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The Life of St. Thomas Hereford

The Life of St. Thomas Hereford

Regular price $26.19
  • ISBN-13: 9781492756637
  • Publisher: CreateSpace Independent Publishing Platform
  • Release Date: Sep 18, 2013
  • Pages: 264 pages
  • Dimensions: 0.6 x 9.0 x 6.0 inches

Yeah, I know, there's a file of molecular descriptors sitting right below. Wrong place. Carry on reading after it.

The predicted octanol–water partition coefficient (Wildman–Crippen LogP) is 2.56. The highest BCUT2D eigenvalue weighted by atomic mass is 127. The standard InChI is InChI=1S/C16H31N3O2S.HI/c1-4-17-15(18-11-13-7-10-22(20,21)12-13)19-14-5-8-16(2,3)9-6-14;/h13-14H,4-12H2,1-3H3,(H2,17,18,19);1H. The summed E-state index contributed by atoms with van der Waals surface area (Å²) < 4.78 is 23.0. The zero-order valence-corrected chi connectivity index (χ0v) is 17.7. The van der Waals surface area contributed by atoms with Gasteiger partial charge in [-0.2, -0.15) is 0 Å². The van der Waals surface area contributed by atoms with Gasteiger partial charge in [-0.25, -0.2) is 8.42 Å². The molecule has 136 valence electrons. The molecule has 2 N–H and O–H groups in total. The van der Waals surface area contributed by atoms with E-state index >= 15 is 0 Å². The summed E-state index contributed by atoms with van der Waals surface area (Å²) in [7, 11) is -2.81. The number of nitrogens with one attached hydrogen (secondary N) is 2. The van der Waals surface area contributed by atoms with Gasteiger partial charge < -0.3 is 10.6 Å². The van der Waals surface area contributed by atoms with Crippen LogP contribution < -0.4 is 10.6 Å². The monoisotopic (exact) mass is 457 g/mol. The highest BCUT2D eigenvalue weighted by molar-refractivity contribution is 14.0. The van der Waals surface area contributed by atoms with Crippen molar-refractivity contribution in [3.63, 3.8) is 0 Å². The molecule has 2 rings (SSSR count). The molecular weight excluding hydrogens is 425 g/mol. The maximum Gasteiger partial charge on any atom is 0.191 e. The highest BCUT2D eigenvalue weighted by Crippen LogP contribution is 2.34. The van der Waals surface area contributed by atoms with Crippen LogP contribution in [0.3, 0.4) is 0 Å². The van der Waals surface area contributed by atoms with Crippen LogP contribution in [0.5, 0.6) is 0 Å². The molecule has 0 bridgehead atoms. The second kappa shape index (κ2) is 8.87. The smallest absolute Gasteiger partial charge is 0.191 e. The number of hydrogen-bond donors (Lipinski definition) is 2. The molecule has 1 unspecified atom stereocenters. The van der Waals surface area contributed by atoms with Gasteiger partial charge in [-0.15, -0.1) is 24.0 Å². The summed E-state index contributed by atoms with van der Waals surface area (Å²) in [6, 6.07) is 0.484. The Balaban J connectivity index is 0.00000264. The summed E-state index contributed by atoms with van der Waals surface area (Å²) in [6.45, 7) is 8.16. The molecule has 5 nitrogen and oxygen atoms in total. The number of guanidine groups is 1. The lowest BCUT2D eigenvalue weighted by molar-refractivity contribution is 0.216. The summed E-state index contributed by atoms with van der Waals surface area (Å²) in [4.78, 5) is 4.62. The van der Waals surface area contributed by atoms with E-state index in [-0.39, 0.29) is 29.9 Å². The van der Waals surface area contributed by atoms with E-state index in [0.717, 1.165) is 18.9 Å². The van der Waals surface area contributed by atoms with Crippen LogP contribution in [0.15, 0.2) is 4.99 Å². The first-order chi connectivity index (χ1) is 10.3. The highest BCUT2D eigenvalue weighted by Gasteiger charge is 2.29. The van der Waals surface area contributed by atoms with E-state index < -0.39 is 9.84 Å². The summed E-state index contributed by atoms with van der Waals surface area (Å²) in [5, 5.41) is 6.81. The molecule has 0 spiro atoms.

Father Richard Strange SJ was born in 1611 and entered the Jesuits in 1631. It may be of interest to append a few characteristic anecdotes of the Saint, drawn from the evidence of 'witnesses who knew him well. As to his outward appearance, Brother Robert, the sacristan at St. Bartholomew's, London, describes him as ' having an angelic face, a complexion white and ruddy, a good beard and a long nose, with flaxen hair.' Hugh the Barber tells the Papal Commissaries, not without a certain pride, that his master' was no hypocrite or humbug , trying to make himself out better than other people; that in dress and other things he was not different from his equals; that when at the Universities he wore indoors a mantle and a cassock like what Prelates wear (for he was Archdeacon of Stafford). Out of doors he had furred garments and a furred coverlet to his bed' After the Saint's death, William Gandro, his body-servant, and the heir to his wardrobe, says that so anxious were the Saint's relatives to get keepsakes of him, that he had to tear to pieces both cassock and tunic, but the mantle and hood he kept for himself, though a Welsh rector offered twenty pounds for it. A story is told of the Saint's hair-shirt, which he inherited from his uncle, the Bishop of Worcester. The Saint did not find it hard enough or knotty enough for him, so he sent it to Oxford to have it roughened and hardened. This he wore to the day of his death, and Robert of Gloucester, the witness, says it was the hardest that could be found. The same witness says that once he ventured to expostulate with the Saint on his excessive abstinence, saying, ' You eat and drink too little, my lord; you wont be able to last out. Getting no answer he repeated the remark, when the Bishop said, 'Eat and drink what you like, and hold your tongue and leave me in peace.' Robert rejoined, ' My lord, I will not do so, because I don't want you to die, for I should lose the promotion I am hoping for from you.' St. Thomas answered, 'You want to flatter me.' But it would seem that he did get his promotion, for he became the Bishop's official, and was in some sense the occasion of his master's death and his own excommunication.

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